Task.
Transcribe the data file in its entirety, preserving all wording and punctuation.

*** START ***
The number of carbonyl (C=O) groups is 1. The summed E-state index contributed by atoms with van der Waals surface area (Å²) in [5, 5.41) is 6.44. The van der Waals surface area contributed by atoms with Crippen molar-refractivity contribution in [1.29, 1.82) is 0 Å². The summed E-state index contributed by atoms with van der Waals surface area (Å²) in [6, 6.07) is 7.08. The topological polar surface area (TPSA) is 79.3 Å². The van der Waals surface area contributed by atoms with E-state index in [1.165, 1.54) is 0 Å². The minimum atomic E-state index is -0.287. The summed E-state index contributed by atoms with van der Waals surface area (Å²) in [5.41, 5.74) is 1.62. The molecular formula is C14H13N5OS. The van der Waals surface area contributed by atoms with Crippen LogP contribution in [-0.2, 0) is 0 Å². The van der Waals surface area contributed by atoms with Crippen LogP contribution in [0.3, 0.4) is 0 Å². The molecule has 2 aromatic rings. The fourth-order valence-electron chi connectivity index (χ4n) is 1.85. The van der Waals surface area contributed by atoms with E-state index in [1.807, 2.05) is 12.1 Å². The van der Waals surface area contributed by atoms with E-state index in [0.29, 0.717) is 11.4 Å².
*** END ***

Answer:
The number of carbonyl (C=O) groups is 1. The summed E-state index contributed by atoms with van der Waals surface area (Å²) in [5, 5.41) is 6.44. The van der Waals surface area contributed by atoms with Crippen molar-refractivity contribution in [1.29, 1.82) is 0 Å². The summed E-state index contributed by atoms with van der Waals surface area (Å²) in [6, 6.07) is 7.08. The topological polar surface area (TPSA) is 79.3 Å². The van der Waals surface area contributed by atoms with E-state index in [1.165, 1.54) is 0 Å². The minimum atomic E-state index is -0.287. The summed E-state index contributed by atoms with van der Waals surface area (Å²) in [5.41, 5.74) is 1.62. The molecular formula is C14H13N5OS. The van der Waals surface area contributed by atoms with Crippen LogP contribution in [-0.2, 0) is 0 Å². The van der Waals surface area contributed by atoms with Crippen LogP contribution in [0.3, 0.4) is 0 Å². The molecule has 2 aromatic rings. The fourth-order valence-electron chi connectivity index (χ4n) is 1.85. The van der Waals surface area contributed by atoms with E-state index in [1.807, 2.05) is 12.1 Å². The van der Waals surface area contributed by atoms with E-state index in [0.29, 0.717) is 11.4 Å².